A recent academic article raises the case of the Church of England’s ‘resource church model’. This mission scheme has been rolled out in many parishes across England and Cornwall, but not without some internal criticism and debate.
One criticism is that it tends to ignore people’s sense of place. In an article reviewed in more detail here, Benjamin Aldous uses Cornwall as an example to argue that a sense of regional difference has to be taken into account. In doing so, he outlines a possible ‘Cornish contextual theology’.
This involves three elements. First, there is the ‘Cornish temperament, identity and Celtic terrain’, in other words the sense the Cornish have of themselves as a post-industrial and/or Celtic people with their own distinctive identity.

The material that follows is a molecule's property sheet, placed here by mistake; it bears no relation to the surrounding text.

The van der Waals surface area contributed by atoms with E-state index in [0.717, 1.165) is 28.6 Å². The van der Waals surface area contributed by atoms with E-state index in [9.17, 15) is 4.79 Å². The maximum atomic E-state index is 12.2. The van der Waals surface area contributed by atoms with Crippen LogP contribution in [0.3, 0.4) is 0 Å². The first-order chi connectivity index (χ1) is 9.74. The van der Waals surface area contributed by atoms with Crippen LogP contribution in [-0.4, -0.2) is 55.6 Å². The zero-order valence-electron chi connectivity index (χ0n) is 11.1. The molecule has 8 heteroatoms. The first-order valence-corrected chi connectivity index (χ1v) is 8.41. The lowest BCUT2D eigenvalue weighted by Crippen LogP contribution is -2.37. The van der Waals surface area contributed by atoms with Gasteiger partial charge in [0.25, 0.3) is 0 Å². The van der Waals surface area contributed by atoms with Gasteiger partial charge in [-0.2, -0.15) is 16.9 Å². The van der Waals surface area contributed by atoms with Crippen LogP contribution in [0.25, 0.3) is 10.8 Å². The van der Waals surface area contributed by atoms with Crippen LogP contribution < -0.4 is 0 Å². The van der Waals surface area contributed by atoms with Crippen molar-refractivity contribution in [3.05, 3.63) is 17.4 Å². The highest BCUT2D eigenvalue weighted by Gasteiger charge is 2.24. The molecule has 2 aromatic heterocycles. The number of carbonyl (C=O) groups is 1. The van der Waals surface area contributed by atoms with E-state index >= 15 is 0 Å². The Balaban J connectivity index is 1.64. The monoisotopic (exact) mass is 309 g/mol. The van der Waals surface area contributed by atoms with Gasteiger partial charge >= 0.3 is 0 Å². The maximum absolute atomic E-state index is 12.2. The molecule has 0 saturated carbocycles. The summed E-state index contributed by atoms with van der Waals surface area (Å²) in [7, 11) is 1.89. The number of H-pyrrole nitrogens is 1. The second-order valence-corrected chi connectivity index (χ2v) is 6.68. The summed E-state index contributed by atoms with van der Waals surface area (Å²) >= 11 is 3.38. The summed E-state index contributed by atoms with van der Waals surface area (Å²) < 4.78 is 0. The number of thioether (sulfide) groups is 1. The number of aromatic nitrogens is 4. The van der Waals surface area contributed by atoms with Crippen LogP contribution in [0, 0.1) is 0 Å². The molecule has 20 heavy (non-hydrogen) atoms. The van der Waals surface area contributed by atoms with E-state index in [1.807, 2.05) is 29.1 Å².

Second, the Cornish countryside and topography offers opportunities for the Church. Holy wells, for example, could link New Age and Christian spirituality.
Third, the traditions and festivals of the ceremonial year need to be respected and participated in by the Church.